I have had the Apple Watch Series 3 (GPS) on my wrist for the past few days and I found it to perform slightly better than the Apple Watch Series 2. It is noticeably faster in most areas. However, the difference wasn't night and day, and certainly not as great as going from the very first Apple Watch to the Apple Watch Series 2. Apple Watch Series 2 was markedly quicker than its predecessor.
The W2 wireless chip enables faster syncing of data with my phone and does appear to be more power efficient. Even after a day of use, with on and off app usage, and a 20-minute workout, I still have about 60% of battery left. But even with that much left in the reserves, I still had to charge it at night. So although the Apple Watch Series 3 (GPS) is more power efficient, it won’t change users’ charging habits. It is still a device that you must charge every night.
Activity tracking is mostly spot on but it can be prone to errors now and then. Here is an example: the Apple Watch counts every full minute of movement that equals or exceeds the intensity of a brisk walk as exercise, and because I drive a manual car that requires me to shift gears, it seems to think that the activity of shifting gear is equivalent to exercise. Sure, a manual car is more work to drive, but I think the Apple Watch is a little too generous in counting that toward exercise.
Insofar as comfort is concerned, the Apple Watch Series 3 (GPS) is faultless. Coupled with Apple’s excellent fluoroelastomer Sport band, I found the watch to be very comfortable to wear. In fact, most of Apple's straps are really well-designed and comfortable on the wrist.
Since we on the topic of straps, the new Apple Watch Series 3 (GPS) retains Apple’s ingenious strap-changing system too and is compatible with every other strap that Apple has released thus far. That’s a good thing, and it is also the reason why I think Apple will be sticking to this squarish design and 38mm and 42mm dimensions for the foreseeable future. They will likely want future Apple Watches to be compatible with their incredible catalog of straps.
At S$548 (for the 42mm model), the Apple Watch Series 3 (GPS) is, like most Apple products, a premium device. But this is actually slightly less expensive than last year’s Apple Watch Series 2, which was priced at $598. That said, S$548 is actually quite reasonable as its competitors like the Samsung Gear S3, and not that much more than the new Fitbit Ionic. Furthermore, at S$548 the Apple Watch Series 3 still costs less than a high-end GPS running watch, and I would argue that it offers more in terms of features and usability.
The smaller 38mm model of the Apple Watch Series 3 (GPS) goes for S$498 (also S$50 less). There are three finishes to choose from: silver, gold, and space grey.
Though the Apple Watch Series 3 (GPS) doesn’t boast many new features over its predecessor, the combination of its faster S3 processor and the new watchOS 4 means that it is still, by far and away, the best smartwatch for the iPhone and also one of the best smartwatches you can buy now. However, the lack of cellular connectivity means that it is still heavily reliant on the iPhone.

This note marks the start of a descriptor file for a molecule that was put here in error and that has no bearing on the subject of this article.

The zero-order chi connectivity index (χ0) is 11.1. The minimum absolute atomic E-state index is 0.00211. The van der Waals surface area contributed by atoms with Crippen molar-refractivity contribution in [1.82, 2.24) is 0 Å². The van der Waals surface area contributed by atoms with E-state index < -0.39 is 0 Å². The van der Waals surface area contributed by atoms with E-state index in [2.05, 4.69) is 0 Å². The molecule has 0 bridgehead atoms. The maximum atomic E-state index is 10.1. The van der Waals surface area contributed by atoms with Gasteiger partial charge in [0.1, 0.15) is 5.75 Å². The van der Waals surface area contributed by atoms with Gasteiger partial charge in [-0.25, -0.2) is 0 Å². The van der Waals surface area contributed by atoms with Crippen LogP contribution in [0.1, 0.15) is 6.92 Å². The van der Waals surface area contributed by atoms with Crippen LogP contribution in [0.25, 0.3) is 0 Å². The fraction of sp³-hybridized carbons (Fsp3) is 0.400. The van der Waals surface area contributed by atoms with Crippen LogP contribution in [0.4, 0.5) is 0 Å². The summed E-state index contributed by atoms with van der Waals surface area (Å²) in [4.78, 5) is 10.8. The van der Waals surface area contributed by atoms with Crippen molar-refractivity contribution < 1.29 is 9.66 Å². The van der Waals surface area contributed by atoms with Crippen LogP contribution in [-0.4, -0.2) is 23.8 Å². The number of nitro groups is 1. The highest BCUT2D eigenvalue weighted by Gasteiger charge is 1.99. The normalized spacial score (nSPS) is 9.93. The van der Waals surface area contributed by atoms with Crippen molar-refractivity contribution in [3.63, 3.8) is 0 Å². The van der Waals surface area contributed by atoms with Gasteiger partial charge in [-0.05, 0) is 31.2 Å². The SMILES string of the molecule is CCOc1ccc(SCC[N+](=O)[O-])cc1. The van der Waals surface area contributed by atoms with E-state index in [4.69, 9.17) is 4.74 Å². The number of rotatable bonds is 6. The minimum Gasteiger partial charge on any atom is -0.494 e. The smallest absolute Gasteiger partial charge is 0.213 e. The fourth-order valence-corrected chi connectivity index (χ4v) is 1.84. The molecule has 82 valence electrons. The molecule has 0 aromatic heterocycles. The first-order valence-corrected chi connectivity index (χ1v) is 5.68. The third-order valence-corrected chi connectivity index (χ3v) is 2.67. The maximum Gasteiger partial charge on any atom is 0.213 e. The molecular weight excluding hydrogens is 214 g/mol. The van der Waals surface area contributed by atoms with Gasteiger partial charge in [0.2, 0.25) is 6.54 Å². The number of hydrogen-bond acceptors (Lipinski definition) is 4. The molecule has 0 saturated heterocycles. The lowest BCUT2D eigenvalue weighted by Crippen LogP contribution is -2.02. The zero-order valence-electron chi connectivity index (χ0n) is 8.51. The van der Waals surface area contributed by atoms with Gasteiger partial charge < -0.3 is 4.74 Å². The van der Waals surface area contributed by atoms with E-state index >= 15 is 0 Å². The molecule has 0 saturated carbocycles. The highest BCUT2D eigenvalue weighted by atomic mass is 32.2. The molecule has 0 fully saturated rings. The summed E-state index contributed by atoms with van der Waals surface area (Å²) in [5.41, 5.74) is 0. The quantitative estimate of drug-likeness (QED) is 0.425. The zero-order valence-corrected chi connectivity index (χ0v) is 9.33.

In terms of both features and performance, the Apple Watch Series 3 (GPS) is very similar to the Apple Watch Series 2, and I think owners of the latter will struggle to find any compelling reasons to upgrade. Yes, the new Apple Watch Series 3 is faster, but I never found its predecessor to be so slow that it was unbearable to use.
The problem, if you can even call it that, is that the Apple Watch Series 2 was, and still is a very competent smartwatch, which means the new Apple Watch Series 3 (GPS) needs to be very special to stand out. And unfortunately, without celluar connectivity (in Singapore), the Apple Watch Series 3 just feels like a faster version of the Apple Watch Series 2.
Therefore, for owners of the Apple Watch Series 2, it makes much more sense to wait and see if the cellular version of the Apple Watch Series 3 will be available here. Furthermore, if you were to purchase a new Apple Watch now, you can only get one with an aluminum case. That’s because the stainless steel, ceramic (Apple Watch Edition), and Hermès versions of the Apple Watch Series 3 are all only available as cellular models.
That said, for owners of the first Apple Watch and the Apple Watch Series 1, the Apple Watch Series 3 (GPS), even in its non-cellular form, can be a compelling upgrade.
You see, Apple Watch Series 3 is appreciably faster than Series 2, which is already a lot faster than the very first Apple Watch. So going from the first Apple Watch to Apple Watch Series 3 is going to get you a huge performance bump. Additionally, Apple Watch Series 3 has a lot of features that the first Apple Watch and Apple Watch Series 1 lack, such as 50m water resistance and built-in GPS.
Let's not also forget that the cellular versions of the Apple Watch Series 3 (GPS) would definitely command a significant premium - plus you have to take into account the additional monthly fees for cellular connectivity. If cellular connectivity isn’t one of your priorities, the Apple Watch Series 3 is a great upgrade for owners of the first Apple Watch.
Even though the Apple Watch Series 3 (GPS) isn’t drastically different from its predecessor, it still is a great smartwatch. The design is great (though this is purely subjective) and the overall performance is better than ever. As I said, the Apple Watch Series 3 is a great upgrade for owners of first the Apple Watch, especially if cellular connectivity is something they are willing to forgo. For everyone else, I would recommend adopting a wait-and-see approach to see if and when Apple will introduce the cellular model of the Apple Watch Series 3 here. After all, cellular connectivity is easily the most important new feature of the new Apple Watch Series 3.